Conversely, too severe restriction of maternal diet may have implications for fetal growth and development. While Cedergren and colleagues demonstrated a reduction in the risk of large for gestational age infants among women with less than 8 kg weight gain in pregnancy, this appeared to be at the expense of an increase in the proportion of small infants at the opposite end of the birth-weight spectrum . This finding has not been demonstrated in the randomised trial ACHOIS where, for women with gestational diabetes, treatment with dietary and exercise advice designed not to promote weight loss was associated with a significant reduction in the incidence of macrosomia without any increase in the risk of small for gestational age infants.
While restriction of weight gain in pregnancy increases the incidence of spontaneous preterm birth in women with a normal BMI, this has not been demonstrated in overweight or obese women . Thus recommendations have been made to avoid weight loss during pregnancy and to limit restriction of weight gain to approximately 5 kg throughout pregnancy .
Reducing the burden of disease related to Obesity in Pregnancy
While there is an extensive body of literature related to defining the problems and potential complications associated with obesity during pregnancy and childbirth, there is more limited information available related to effective interventions that may be implemented to improve maternal, fetal and infant health outcomes. Current practice guidelines recommend that women should be counselled prior to conception and encouraged to make lifestyle changes .
Systematic Review of the Literature
Our systematic review published in 2008 identified 2 published randomised trials, assessing antenatal interventions for overweight and obese women during pregnancy. Our updated systematic review and meta-analysis published in 2010 included 9 randomised trials, involving 743 women and infants . There were no statistically significant differences identified between women who received an antenatal intervention and those who did not for the outcome large-for-gestational-age infant (three studies; 366 women; risk ratio 2.02; 95% CI 0.84, 4.86) or mean gestational weight gain (four studies; 416 women; weighted mean difference -3.10 kg; 95% CI -8.32, 2.13 (random effects model). There were no statistically significant differences identified for other reported outcomes.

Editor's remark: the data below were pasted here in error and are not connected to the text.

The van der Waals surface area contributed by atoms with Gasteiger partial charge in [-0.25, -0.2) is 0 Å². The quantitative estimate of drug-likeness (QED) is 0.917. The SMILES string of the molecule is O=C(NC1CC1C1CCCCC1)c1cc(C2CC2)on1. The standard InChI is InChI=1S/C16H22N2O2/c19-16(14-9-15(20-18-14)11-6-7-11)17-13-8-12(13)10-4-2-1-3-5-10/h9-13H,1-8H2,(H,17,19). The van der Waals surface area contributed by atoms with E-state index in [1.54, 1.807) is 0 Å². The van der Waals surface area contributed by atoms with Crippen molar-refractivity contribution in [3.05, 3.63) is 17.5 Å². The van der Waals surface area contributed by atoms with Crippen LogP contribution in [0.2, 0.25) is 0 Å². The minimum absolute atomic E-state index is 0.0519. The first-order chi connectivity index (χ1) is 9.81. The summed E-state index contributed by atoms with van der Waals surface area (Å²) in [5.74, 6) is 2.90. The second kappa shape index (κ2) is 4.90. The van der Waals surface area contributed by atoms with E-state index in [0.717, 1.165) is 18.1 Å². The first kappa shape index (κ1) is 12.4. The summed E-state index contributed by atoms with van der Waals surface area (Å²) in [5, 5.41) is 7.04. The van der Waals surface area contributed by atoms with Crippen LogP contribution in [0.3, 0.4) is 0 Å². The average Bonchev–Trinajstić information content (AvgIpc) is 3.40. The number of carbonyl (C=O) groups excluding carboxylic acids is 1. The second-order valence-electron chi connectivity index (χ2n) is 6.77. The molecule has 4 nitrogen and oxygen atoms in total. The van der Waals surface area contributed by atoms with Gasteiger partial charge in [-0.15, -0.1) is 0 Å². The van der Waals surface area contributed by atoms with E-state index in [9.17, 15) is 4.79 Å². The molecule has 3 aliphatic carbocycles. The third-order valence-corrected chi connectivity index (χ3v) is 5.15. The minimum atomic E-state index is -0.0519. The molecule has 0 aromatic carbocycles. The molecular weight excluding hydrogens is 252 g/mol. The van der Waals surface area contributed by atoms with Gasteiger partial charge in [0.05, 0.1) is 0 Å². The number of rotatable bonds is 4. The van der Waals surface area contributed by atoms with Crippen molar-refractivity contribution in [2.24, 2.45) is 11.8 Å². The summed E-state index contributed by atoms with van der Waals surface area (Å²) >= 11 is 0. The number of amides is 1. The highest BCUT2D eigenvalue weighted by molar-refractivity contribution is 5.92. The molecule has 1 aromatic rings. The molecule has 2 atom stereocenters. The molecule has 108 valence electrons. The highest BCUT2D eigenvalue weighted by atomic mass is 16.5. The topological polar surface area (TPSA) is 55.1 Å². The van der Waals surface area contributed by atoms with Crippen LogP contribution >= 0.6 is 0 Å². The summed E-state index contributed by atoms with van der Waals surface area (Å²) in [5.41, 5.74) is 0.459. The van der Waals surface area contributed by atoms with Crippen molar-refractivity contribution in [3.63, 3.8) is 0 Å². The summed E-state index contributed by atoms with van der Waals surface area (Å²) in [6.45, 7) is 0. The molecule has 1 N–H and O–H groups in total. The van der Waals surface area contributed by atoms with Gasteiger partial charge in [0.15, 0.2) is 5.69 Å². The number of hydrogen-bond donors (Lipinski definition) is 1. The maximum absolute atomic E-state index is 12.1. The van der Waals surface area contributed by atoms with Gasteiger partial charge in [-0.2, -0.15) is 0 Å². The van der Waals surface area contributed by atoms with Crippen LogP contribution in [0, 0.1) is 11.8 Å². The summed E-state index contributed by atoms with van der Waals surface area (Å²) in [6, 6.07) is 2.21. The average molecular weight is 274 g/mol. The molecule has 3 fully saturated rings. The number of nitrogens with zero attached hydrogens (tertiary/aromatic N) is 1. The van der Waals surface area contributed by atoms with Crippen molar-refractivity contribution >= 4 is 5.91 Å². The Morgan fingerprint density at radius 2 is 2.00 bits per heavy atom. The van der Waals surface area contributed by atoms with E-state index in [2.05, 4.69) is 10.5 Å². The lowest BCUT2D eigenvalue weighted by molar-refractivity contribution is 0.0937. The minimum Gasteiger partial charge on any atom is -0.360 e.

There are limitations of the current evidence on the effect of an antenatal dietary intervention to limit gestational weight gain for women who are overweight or obese, including the lack of reporting of maternal and infant outcomes.
Aims of the trial
The aims of this randomised, controlled trial are to assess whether the implementation of a package of dietary and lifestyle advice to overweight and obese women during pregnancy to limit weight gain is effective in improving maternal, fetal and infant health outcomes.
The primary hypothesis is that the implementation of a package of dietary and lifestyle advice to overweight and obese women during pregnancy to limit gestational weight gain will
The secondary hypotheses are that the implementation of a package of dietary and lifestyle advice to overweight and obese women during pregnancy to limit gestational weight gain will